A few years ago, a job seeker contacted HR at a company she was working for.
She wanted to hire someone from her current employer.
The job seeker said the company had recently lost its most senior human resources official and that the new HR head was “in the process of resigning.”
After talking with her about the HR situation, the job seeker’s manager asked for the job applicant’s phone number and a few other details.
“I told her I don’t have that information.
She said, ‘You have a phone number.
What is it?’
I said, I don`t have it, but you have it.
I don t want to say, `I told you that I have a number.
You are telling me to call your number,’ ” the manager told the job candidate.
The HR manager told her she could call the number to get it.
She told the HR person to call her manager to get the HR number.
The manager then called the HR department and asked for a list of the HR officials who were on leave.
The company told the company that she had to provide a phone line to get all the details and also had to give the names of the people in HR.
“My manager told me I had to use that number,” the job person said.
She called HR again and was told, “You must call the company and give your name.”
When she called, the HR office told her the HR people did not have the list.
“This is the first time I was contacted with a situation like that,” the HR manager said.
“We are going to get rid of the human resources people who were not working at the time.
We will hire someone with a phone.
And then we will terminate their employment.”
This HR manager, who did not want to be named, said HR would not be notified until the HR company had decided whether to terminate or not.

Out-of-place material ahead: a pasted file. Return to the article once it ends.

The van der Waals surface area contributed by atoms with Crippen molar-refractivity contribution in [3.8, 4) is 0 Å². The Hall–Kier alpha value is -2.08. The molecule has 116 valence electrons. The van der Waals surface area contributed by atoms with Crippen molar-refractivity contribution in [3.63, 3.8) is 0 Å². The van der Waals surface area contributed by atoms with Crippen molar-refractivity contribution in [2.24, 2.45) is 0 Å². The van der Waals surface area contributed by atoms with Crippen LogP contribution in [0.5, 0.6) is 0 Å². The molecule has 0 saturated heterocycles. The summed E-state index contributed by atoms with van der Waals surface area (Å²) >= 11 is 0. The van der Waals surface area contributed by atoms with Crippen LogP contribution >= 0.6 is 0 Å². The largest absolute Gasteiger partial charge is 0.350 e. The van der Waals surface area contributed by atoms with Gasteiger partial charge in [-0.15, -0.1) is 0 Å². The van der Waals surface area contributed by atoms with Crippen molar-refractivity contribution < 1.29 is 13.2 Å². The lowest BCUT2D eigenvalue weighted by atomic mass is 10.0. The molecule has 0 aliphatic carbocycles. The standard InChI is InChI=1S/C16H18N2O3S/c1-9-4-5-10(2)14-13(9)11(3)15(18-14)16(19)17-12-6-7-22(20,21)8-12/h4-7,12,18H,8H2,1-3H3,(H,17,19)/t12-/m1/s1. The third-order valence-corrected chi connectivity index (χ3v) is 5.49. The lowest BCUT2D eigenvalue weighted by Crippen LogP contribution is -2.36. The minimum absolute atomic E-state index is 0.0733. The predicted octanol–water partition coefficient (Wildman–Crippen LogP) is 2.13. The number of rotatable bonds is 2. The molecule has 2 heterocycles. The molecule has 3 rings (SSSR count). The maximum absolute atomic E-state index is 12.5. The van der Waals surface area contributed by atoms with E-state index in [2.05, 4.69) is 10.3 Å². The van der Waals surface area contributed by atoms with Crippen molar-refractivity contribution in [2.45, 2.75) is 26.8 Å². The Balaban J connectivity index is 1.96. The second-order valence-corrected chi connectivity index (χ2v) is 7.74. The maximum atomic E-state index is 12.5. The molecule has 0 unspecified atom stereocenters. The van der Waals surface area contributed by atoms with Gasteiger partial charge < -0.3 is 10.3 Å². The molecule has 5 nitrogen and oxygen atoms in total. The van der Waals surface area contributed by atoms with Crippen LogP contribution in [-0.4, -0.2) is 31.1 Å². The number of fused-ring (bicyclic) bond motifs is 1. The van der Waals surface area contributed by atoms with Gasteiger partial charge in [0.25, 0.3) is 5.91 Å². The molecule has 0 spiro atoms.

The employee was offered to work at another company for free but she decided to take a job at a different company because she was tired of HR telling her what to do.
When she returned home, the company terminated her for not returning her phone number, which is supposed to be the first step to getting a replacement for her.
“That is not going to happen.
I was given the option to give up my job.
I had a lot of options and I chose not to give them up,” she said.
In addition to her termination, the woman said she was fired for speaking out.
She filed a complaint with the Equal Employment Opportunity Commission.
The EEOC investigated and determined that she was entitled to compensation for her lost wages.
“If you are terminated for whistleblowing, you are entitled to be compensated for the hours that you worked, but the compensation you receive is limited to the time you worked,” said EEOC lawyer Jessica P. Meeks, who represents the HR and Human Resources personnel who spoke with TIME.
“The HR people who spoke to TIME did not speak to HR, and they did not provide any information to HR about the situation, so I have no reason to believe that they would provide any additional information to the EEOC.”
The company fired the HR employee for whistlebliding and she did not return to work until after her termination.
When the woman spoke with her manager about her experience, she said the HR staff was “extremely hostile.”
“They didn’t even give me a chance to say thank you,” the woman, who is in her 50s, said.
When HR asked for her phone, she was told to dial 1-800-HR-HELP.
When it came to a meeting with the HR employees, the manager asked if she had any concerns.
“No, not at all,” she replied.
“They were very hostile.
They did not give me any chance to tell them that they had made a mistake.”
The woman said her supervisor told her, “I can tell you, this is a good situation for you, but there are a lot more things to talk about.
You need to take your time.”
When the HR supervisor asked for more details, she received a message saying, “We don t have time.”
This woman said HR is taking this as an indication that they do not want the employee to return to her previous position.
The woman has not filed a formal complaint with EEOC.
“It was an extremely uncomfortable situation.
I’m very concerned about how HR is handling this situation.
It was a terrible situation for the woman and for the HR team,” said Meeks.
Mores told TIME that the HR managers did not respond to her phone calls or emails, but they did email her after she had left her job.
Mere hours after she left her former employer, she found out that she is not eligible for unemployment compensation.
She also found out about the incident on social media and contacted the Human Rights Watch national office.
Human Rights Hotline: 800-687-